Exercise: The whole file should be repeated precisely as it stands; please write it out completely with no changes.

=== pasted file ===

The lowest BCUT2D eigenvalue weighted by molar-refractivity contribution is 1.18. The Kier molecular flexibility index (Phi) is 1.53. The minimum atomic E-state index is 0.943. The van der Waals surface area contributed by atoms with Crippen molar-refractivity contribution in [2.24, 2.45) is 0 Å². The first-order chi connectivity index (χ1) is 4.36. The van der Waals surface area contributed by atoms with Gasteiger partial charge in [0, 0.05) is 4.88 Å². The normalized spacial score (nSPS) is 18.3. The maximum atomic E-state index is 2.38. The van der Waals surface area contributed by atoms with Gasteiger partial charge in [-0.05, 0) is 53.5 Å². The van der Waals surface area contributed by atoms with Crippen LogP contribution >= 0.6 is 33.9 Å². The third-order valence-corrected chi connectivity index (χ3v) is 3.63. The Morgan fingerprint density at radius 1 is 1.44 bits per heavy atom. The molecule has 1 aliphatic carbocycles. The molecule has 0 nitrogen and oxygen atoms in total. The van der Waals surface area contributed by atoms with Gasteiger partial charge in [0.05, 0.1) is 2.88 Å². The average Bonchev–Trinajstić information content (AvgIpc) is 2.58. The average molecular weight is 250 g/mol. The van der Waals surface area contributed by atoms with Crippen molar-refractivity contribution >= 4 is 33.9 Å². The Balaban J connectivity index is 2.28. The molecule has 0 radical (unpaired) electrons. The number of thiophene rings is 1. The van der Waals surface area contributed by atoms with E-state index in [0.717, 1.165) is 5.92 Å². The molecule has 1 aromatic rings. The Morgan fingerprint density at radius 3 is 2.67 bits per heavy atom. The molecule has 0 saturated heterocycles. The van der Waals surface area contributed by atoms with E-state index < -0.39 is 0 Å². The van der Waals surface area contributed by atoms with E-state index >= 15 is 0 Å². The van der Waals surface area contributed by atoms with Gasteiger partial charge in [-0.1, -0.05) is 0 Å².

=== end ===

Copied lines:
The lowest BCUT2D eigenvalue weighted by molar-refractivity contribution is 1.18. The Kier molecular flexibility index (Phi) is 1.53. The minimum atomic E-state index is 0.943. The van der Waals surface area contributed by atoms with Crippen molar-refractivity contribution in [2.24, 2.45) is 0 Å². The first-order chi connectivity index (χ1) is 4.36. The van der Waals surface area contributed by atoms with Gasteiger partial charge in [0, 0.05) is 4.88 Å². The normalized spacial score (nSPS) is 18.3. The maximum atomic E-state index is 2.38. The van der Waals surface area contributed by atoms with Gasteiger partial charge in [-0.05, 0) is 53.5 Å². The van der Waals surface area contributed by atoms with Crippen LogP contribution >= 0.6 is 33.9 Å². The third-order valence-corrected chi connectivity index (χ3v) is 3.63. The Morgan fingerprint density at radius 1 is 1.44 bits per heavy atom. The molecule has 1 aliphatic carbocycles. The molecule has 0 nitrogen and oxygen atoms in total. The van der Waals surface area contributed by atoms with Gasteiger partial charge in [0.05, 0.1) is 2.88 Å². The average Bonchev–Trinajstić information content (AvgIpc) is 2.58. The average molecular weight is 250 g/mol. The van der Waals surface area contributed by atoms with Crippen molar-refractivity contribution >= 4 is 33.9 Å². The Balaban J connectivity index is 2.28. The molecule has 0 radical (unpaired) electrons. The number of thiophene rings is 1. The van der Waals surface area contributed by atoms with E-state index in [0.717, 1.165) is 5.92 Å². The molecule has 1 aromatic rings. The Morgan fingerprint density at radius 3 is 2.67 bits per heavy atom. The molecule has 0 saturated heterocycles. The van der Waals surface area contributed by atoms with E-state index < -0.39 is 0 Å². The van der Waals surface area contributed by atoms with E-state index >= 15 is 0 Å². The van der Waals surface area contributed by atoms with Gasteiger partial charge in [-0.1, -0.05) is 0 Å².